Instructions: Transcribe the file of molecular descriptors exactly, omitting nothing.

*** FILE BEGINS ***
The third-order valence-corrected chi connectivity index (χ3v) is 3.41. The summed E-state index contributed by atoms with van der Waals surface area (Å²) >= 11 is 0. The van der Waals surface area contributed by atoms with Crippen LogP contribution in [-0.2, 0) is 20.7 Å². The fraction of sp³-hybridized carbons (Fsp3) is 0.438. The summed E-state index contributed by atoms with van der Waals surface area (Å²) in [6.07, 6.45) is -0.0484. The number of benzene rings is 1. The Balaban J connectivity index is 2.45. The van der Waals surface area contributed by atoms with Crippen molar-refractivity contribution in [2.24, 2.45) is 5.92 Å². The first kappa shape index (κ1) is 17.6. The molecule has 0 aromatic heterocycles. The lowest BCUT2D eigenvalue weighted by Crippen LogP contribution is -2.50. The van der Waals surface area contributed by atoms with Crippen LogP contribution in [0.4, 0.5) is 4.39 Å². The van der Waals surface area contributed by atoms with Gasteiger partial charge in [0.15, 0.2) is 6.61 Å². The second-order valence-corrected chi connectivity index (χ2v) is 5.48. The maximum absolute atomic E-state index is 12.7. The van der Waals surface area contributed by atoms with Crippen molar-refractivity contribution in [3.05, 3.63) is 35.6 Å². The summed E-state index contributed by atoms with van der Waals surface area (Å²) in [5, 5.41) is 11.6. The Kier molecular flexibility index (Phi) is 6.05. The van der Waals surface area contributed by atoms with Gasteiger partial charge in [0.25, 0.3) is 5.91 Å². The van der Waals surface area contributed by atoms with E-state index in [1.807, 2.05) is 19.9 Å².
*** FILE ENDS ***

The third-order valence-corrected chi connectivity index (χ3v) is 3.41. The summed E-state index contributed by atoms with van der Waals surface area (Å²) >= 11 is 0. The van der Waals surface area contributed by atoms with Crippen LogP contribution in [-0.2, 0) is 20.7 Å². The fraction of sp³-hybridized carbons (Fsp3) is 0.438. The summed E-state index contributed by atoms with van der Waals surface area (Å²) in [6.07, 6.45) is -0.0484. The number of benzene rings is 1. The Balaban J connectivity index is 2.45. The van der Waals surface area contributed by atoms with Crippen molar-refractivity contribution in [2.24, 2.45) is 5.92 Å². The first kappa shape index (κ1) is 17.6. The molecule has 0 aromatic heterocycles. The lowest BCUT2D eigenvalue weighted by Crippen LogP contribution is -2.50. The van der Waals surface area contributed by atoms with Crippen LogP contribution in [0.4, 0.5) is 4.39 Å². The van der Waals surface area contributed by atoms with Gasteiger partial charge in [0.15, 0.2) is 6.61 Å². The second-order valence-corrected chi connectivity index (χ2v) is 5.48. The maximum absolute atomic E-state index is 12.7. The van der Waals surface area contributed by atoms with Crippen molar-refractivity contribution in [3.05, 3.63) is 35.6 Å². The summed E-state index contributed by atoms with van der Waals surface area (Å²) in [5, 5.41) is 11.6. The Kier molecular flexibility index (Phi) is 6.05. The van der Waals surface area contributed by atoms with Gasteiger partial charge in [0.25, 0.3) is 5.91 Å². The van der Waals surface area contributed by atoms with E-state index in [1.807, 2.05) is 19.9 Å².